Somewhere deep in the Ural Mountains, a crumbling wooden gate serves as a guardian to a hidden world. Here, deep beneath the earth, rusting equipment lies abandoned in dark tunnels. This labyrinth was once at the heart of Russia’s war effort, but now only the bravest of the brave venture into its dark caves.
Photographer Mikhail Mishainik has a passion for all things underground. He runs a website dedicated to the mines and quarries of Russia and often makes the news with his dazzling photographs of places that are rarely seen.
On May 5, 2014, Mishainik uploaded some stunning images to his website. They were the end result of a death-defying adventure underneath the Ural Mountains. This rocky range cuts across western Russia, from the border with Kazakhstan all the way to the Arctic Ocean.
The Urals are rich in valuable resources such as coal, precious stones and metal ore. And ever since the 18th century, the profits from mining there have provided a significant boost to the Russian economy.
During World War II, hundreds of factories were relocated to the region, which transformed the mountains into a hub of Russian industry. In fact, nearly all of the USSR’s mining operations were also moved to the Urals, where workers rushed to source the metal ore required by the Soviet Army.
When the war ended in 1945, demand for ore petered out. And so the mines were closed and left to slowly rot and decay as the decades passed. But for Mishainik, the idea of exploring these abandoned industrial relics proved too tempting to resist.
Armed with his photography equipment, the photographer and a few trusted friends braved the rubble to venture deep inside one of the Ural Mountains’ forgotten mines. One of 26 operations that had sprung up in the region during the war, it was a dark and dusty labyrinth that hadn’t echoed with human footsteps for almost 70 years.
It was a mission that was fraught with danger. Indeed, the hasty construction of the mine meant that the engineering involved was questionable and that the structure could be prone to collapse.
There was also a risk that any chemicals present could release toxic gases, which would poison Mishainik and his companions. However, despite the hazards involved, the group decided to push on. And as a reward, they came out with some truly amazing images.
At the entrance to the mine, a makeshift wooden door had been constructed, presumably to block access to the tunnels. However, several large planks had fallen away from the structure, and so Mishainik and his companions had no difficulty getting inside.
The photographs reveal the haunting scenes that met the group. Moreover, in many places the wooden structures supporting the construction had rotted or collapsed – meaning the explorers were in real danger the entire time they were inside.
Climbing over a number of years’ worth of fallen debris, Mishainik and his friends peered down darkened tunnels and splashed through flooded passageways. And although some areas of the mine had been reinforced with concrete, the majority of the walls and roofs were carved from bare rock.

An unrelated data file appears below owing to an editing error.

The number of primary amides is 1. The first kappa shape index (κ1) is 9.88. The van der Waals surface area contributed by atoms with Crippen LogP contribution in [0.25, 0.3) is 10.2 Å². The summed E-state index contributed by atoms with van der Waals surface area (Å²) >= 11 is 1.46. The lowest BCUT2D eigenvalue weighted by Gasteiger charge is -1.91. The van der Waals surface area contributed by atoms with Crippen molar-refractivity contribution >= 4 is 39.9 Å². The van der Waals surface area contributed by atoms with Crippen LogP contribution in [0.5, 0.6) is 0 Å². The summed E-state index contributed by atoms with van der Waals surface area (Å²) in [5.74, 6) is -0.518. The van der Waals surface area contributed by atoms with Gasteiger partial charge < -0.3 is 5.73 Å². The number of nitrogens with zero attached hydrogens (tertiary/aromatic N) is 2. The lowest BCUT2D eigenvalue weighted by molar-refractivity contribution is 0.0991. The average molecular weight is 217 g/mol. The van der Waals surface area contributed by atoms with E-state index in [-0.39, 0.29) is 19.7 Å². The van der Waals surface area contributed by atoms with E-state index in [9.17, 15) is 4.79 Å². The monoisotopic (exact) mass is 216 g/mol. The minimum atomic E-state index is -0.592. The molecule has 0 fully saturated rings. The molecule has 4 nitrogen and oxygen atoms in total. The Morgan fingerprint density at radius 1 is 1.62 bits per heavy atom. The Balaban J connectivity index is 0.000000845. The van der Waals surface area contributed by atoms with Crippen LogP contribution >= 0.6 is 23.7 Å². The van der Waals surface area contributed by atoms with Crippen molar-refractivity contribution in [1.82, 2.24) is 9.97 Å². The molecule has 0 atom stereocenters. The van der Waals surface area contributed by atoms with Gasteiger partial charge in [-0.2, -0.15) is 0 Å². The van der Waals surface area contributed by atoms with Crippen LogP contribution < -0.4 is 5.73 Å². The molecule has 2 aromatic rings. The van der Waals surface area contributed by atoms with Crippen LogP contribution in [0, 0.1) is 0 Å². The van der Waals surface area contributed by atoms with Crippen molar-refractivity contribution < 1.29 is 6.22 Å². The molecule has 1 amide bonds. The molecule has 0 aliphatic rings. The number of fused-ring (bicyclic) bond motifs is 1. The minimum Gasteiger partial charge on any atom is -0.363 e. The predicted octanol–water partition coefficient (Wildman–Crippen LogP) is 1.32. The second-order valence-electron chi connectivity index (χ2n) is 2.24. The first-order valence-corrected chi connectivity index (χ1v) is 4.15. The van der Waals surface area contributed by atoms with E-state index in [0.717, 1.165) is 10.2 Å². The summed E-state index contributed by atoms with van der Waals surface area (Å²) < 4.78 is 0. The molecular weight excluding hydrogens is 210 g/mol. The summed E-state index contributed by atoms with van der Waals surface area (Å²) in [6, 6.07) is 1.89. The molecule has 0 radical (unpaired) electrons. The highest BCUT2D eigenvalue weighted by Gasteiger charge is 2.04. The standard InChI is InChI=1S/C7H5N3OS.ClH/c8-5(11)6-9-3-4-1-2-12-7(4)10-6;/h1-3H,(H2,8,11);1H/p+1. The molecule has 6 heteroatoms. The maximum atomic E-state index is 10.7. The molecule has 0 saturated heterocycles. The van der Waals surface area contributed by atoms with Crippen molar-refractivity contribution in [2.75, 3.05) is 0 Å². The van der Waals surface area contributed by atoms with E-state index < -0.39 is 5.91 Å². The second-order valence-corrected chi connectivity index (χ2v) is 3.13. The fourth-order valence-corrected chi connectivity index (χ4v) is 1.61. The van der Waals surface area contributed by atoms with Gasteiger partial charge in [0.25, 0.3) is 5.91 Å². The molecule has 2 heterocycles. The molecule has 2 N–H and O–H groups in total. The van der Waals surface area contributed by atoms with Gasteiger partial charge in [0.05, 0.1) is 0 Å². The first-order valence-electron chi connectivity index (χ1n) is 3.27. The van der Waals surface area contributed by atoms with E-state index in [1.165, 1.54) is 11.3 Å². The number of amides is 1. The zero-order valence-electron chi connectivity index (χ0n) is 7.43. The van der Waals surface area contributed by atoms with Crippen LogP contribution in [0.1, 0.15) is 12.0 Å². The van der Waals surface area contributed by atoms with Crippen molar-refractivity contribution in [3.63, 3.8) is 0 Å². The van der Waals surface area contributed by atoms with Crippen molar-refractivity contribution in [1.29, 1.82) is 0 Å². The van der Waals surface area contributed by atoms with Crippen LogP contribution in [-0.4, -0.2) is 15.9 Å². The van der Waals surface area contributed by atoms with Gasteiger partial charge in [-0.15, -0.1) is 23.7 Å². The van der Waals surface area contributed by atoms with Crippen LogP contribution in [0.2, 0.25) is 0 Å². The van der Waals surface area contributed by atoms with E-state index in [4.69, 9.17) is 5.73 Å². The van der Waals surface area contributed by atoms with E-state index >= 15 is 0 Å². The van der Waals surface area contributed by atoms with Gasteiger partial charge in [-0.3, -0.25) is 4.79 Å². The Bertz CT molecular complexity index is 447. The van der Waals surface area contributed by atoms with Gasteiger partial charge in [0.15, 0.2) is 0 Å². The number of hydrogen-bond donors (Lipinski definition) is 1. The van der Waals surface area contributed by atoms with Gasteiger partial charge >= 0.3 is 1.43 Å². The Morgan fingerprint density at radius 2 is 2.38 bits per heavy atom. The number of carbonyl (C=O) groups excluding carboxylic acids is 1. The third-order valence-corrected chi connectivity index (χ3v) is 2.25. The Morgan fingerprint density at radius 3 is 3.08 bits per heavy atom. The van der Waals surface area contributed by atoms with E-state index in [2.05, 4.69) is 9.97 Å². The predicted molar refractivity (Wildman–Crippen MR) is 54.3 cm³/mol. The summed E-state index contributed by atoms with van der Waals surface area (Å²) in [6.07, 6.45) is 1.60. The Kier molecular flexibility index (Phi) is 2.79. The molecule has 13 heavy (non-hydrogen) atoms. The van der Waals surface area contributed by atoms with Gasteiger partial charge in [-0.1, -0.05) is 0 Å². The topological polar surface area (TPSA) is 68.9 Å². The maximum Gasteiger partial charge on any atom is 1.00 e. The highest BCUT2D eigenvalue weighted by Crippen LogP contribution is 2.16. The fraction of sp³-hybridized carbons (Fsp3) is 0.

In one tunnel, the explorers found an abandoned trolley on tracks that disappeared into the mine. Yet precious metal ore filled the basket to the brim, as if the miners had simply downed tools and left mid-task.
In another part of the mine, Mishainik discovered the entrance to an old inclined shaft. However, the lack of adequate ventilation in the area meant that he was unable to venture further inside.
Further down, at a depth of approximately 1,300 feet, things began to get even more sinister. The group came across a huge set of reinforced metal doors, which were constructed to protect the mine from floods. According to Mishainik, they could withstand up to 25 atmospheres of pressure.
Beyond the doors, the mine appeared even more like a time capsule from a bygone age. Rusted machinery still lined the walls, while signs bearing instructions in Russian hung down from the rocky ceiling.
In one chamber, an old digger sat abandoned, poised as if ready to get back to work at any moment. In another, a section of ceiling had caved in – a stark reminder of the constant danger the explorers were in. Because if part of the mine had collapsed during their visit, the group would have been trapped deep beneath the earth.
Finally, they managed to snap an incredible photograph of the mine’s most amazing feature. In a room carved from the rock, a pool of translucent water had formed. And deep below the surface sat a collection of heavy machinery, perfectly visible through the crystal clear liquid that had submerged it.
After 12 hours spent underground, the group found that their power was running low, and so Mishainik returned to the surface. It would, however, be far from the last time that the explorer would venture into the dark world beneath the Ural Mountains.
Today, Mishainik runs guided tours for visitors interested in seeing Russia’s abandoned mines for themselves. For him, there is a special thrill to be found in exploring these secret, underground places. “The danger element is part of the fun,” he said in an interview with the Daily Mail, “and it’s a special feeling being somewhere very few people have seen.”